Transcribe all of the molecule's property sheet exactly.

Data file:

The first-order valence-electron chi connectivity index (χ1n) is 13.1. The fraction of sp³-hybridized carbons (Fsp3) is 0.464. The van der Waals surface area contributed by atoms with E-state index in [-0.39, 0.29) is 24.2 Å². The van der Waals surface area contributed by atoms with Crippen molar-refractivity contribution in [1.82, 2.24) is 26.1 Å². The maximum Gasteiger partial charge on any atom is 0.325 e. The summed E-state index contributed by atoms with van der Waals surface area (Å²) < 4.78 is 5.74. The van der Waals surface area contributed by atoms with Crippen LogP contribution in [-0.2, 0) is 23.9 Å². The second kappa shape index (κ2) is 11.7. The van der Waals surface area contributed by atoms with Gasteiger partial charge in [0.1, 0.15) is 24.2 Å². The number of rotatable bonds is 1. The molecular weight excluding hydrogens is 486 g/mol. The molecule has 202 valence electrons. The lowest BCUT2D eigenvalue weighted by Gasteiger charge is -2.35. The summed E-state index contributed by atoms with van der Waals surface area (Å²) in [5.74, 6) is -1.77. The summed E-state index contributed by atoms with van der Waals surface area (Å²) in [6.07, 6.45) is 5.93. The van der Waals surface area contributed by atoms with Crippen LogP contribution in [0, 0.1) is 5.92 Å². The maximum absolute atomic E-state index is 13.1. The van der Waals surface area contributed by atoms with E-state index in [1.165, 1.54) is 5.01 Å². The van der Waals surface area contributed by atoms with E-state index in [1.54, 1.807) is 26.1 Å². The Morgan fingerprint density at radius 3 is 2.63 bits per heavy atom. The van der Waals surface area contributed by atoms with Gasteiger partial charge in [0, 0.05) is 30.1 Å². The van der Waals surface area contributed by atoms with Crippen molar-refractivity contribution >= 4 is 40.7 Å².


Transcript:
The first-order valence-electron chi connectivity index (χ1n) is 13.1. The fraction of sp³-hybridized carbons (Fsp3) is 0.464. The van der Waals surface area contributed by atoms with E-state index in [-0.39, 0.29) is 24.2 Å². The van der Waals surface area contributed by atoms with Crippen molar-refractivity contribution in [1.82, 2.24) is 26.1 Å². The maximum Gasteiger partial charge on any atom is 0.325 e. The summed E-state index contributed by atoms with van der Waals surface area (Å²) < 4.78 is 5.74. The van der Waals surface area contributed by atoms with Crippen LogP contribution in [-0.2, 0) is 23.9 Å². The second kappa shape index (κ2) is 11.7. The van der Waals surface area contributed by atoms with Gasteiger partial charge in [0.1, 0.15) is 24.2 Å². The number of rotatable bonds is 1. The molecular weight excluding hydrogens is 486 g/mol. The molecule has 202 valence electrons. The lowest BCUT2D eigenvalue weighted by Gasteiger charge is -2.35. The summed E-state index contributed by atoms with van der Waals surface area (Å²) in [5.74, 6) is -1.77. The summed E-state index contributed by atoms with van der Waals surface area (Å²) in [6.07, 6.45) is 5.93. The van der Waals surface area contributed by atoms with Crippen LogP contribution in [0, 0.1) is 5.92 Å². The maximum absolute atomic E-state index is 13.1. The van der Waals surface area contributed by atoms with E-state index in [1.165, 1.54) is 5.01 Å². The van der Waals surface area contributed by atoms with E-state index in [1.54, 1.807) is 26.1 Å². The Morgan fingerprint density at radius 3 is 2.63 bits per heavy atom. The van der Waals surface area contributed by atoms with Gasteiger partial charge in [0, 0.05) is 30.1 Å². The van der Waals surface area contributed by atoms with Crippen molar-refractivity contribution >= 4 is 40.7 Å².